Pressure continued. It was suggested that Mr Mitterrand should make some gesture comparable to that of Willy Brandt falling to his knees at Auschwitz. But the French President stated that the situation was different. Brandt was acting on behalf of the German nation. What Vichy had done, he claimed, had not been done in the name of the French nation. Vichy had to be treated as a parenthesis in French history. When, in October 1992, a Socialist deputy proposed that 16 July should be a day of national commemoration, this was rejected.
On 11 November Mr Mitterrand continued the tradition of having an Armistice Day wreath laid on Petain's grave. But so great was the controversy that it was done at night, with maximum furtiveness. It was not possible, people said, for the President to have attended a ceremony on 16 July and also to honour the man who was the head of the French state at the time, the man who had authorised the persecution of Jews.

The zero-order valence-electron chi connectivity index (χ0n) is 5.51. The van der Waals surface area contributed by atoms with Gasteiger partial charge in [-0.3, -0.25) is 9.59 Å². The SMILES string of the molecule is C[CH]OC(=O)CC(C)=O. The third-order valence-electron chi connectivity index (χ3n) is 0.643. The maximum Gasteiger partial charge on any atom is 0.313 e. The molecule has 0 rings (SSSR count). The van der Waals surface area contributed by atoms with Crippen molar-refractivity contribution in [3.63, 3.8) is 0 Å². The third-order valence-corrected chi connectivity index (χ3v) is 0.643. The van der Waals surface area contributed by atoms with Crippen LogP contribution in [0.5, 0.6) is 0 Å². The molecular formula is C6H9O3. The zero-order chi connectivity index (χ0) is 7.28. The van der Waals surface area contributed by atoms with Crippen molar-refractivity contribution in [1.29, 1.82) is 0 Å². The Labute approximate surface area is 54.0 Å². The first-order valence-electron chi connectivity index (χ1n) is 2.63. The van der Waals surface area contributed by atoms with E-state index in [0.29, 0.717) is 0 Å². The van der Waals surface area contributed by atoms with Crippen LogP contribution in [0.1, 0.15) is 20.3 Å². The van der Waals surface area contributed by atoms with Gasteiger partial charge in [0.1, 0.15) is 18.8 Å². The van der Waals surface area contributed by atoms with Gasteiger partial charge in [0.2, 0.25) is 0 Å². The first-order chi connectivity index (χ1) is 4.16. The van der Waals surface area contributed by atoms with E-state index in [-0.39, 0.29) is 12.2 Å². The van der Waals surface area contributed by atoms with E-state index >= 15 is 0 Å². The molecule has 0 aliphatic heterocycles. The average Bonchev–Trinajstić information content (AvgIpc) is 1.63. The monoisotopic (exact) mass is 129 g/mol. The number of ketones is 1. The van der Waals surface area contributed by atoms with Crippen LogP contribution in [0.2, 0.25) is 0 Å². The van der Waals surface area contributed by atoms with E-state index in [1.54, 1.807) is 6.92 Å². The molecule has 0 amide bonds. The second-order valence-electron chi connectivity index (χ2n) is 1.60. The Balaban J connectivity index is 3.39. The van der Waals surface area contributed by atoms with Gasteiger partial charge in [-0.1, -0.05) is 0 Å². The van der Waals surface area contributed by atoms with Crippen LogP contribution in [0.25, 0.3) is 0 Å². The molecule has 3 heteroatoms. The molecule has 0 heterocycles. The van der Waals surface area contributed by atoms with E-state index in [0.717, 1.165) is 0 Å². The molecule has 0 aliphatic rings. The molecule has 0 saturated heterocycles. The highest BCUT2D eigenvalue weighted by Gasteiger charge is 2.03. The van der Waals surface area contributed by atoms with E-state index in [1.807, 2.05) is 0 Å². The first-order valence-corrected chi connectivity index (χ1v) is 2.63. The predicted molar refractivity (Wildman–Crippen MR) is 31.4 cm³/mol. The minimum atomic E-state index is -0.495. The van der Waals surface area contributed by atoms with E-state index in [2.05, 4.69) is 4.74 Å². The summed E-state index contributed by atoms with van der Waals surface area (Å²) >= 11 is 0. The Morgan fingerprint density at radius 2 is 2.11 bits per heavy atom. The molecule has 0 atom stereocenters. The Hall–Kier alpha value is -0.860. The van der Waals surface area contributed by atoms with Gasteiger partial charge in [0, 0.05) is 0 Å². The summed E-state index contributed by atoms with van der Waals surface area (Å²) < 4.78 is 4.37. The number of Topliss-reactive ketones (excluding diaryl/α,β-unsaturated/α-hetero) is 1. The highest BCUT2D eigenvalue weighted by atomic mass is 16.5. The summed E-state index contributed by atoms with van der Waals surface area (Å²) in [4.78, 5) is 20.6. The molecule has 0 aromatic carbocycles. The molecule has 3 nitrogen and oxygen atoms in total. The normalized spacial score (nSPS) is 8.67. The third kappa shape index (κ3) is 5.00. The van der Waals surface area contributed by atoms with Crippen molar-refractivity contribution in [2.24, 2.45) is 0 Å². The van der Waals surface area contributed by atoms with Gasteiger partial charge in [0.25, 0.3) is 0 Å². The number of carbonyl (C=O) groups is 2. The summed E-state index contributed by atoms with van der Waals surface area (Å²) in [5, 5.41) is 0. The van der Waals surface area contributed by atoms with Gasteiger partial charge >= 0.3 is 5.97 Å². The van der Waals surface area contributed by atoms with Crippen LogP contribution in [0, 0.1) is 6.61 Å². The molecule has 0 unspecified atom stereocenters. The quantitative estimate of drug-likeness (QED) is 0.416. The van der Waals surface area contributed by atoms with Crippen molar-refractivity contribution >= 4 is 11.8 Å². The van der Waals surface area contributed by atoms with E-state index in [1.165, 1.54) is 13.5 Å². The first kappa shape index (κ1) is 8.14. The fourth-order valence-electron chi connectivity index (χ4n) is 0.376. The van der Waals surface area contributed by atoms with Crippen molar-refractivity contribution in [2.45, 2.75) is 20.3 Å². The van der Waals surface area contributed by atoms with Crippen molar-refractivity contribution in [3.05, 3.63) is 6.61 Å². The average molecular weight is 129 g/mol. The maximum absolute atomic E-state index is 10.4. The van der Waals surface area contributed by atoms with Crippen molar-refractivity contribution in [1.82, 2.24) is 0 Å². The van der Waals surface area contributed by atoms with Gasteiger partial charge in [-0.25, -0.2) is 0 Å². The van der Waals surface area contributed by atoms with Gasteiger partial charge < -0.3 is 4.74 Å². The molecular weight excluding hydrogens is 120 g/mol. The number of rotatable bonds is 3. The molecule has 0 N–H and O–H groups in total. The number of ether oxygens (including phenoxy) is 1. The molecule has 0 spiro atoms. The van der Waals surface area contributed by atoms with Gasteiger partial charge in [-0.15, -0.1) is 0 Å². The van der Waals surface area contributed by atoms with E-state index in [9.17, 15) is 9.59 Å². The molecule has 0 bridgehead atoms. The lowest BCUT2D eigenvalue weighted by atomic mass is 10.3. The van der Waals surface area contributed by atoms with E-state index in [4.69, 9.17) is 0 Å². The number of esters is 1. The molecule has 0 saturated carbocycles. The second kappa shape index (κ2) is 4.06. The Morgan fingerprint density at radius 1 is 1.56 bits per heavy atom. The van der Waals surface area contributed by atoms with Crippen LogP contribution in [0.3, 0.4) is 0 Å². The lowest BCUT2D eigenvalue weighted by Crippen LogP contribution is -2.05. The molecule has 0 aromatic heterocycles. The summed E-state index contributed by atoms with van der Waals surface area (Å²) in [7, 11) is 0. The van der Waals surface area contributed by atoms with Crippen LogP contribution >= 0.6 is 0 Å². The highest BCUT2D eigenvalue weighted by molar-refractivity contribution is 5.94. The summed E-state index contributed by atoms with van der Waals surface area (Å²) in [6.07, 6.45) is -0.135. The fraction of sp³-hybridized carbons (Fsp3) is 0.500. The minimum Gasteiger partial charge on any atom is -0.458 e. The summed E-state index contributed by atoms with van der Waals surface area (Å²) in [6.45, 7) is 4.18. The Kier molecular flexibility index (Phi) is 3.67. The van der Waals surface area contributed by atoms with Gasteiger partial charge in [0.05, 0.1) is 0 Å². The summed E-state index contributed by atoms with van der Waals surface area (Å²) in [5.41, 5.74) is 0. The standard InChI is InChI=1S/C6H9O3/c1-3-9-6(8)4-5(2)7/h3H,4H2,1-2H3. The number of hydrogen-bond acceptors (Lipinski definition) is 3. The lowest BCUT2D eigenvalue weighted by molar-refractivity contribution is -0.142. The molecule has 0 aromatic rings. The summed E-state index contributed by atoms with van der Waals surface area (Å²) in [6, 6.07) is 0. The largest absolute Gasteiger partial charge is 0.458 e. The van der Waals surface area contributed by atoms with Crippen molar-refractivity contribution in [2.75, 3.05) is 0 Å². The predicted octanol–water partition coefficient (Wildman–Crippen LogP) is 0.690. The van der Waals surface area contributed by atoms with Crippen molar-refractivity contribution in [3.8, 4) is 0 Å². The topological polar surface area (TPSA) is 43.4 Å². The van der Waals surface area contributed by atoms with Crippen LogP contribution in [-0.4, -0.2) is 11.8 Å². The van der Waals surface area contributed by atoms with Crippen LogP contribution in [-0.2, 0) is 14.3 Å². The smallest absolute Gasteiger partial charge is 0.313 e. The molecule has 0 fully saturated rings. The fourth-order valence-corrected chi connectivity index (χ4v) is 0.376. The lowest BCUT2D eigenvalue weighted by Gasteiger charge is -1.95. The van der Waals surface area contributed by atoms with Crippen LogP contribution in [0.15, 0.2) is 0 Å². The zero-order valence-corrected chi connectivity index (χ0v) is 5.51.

Allegations were made that Mr Mitterrand, who had for a time worked as an official in the Vichy government, was a friend of Bousquet, whose Toulouse-based newspaper had enthusiastically supported him in his electoral campaign against De Gaulle in 1956. More important, perhaps, it was becoming increasingly clear that young people wanted to know what had really happened in the dark years of defeat and occupation. Amnesia was no longer acceptable. The ghosts of the past had to be faced.
The result was the decree of 4 February and the recognition of 16 July as a national day. But French history never stops. On 8 June Bousquet was assassinated. A lunatic, desperate to appear on television, accomplished what French justice failed to do. And just before French historians prepared to mark the 50th anniversary of the founding of the National Council of the Resistance, and the death at the hands of the Gestapo of Jean Moulin, the Resistance hero, a book appeared alleging that Moulin was a Soviet agent. Was Vichy really France? Was the Resistance movement controlled by Moscow? As De Gaulle said, France is overwhelmed by its history.
The writer is Emeritus Professor of French History at London University.
Bryan Appleyard is away.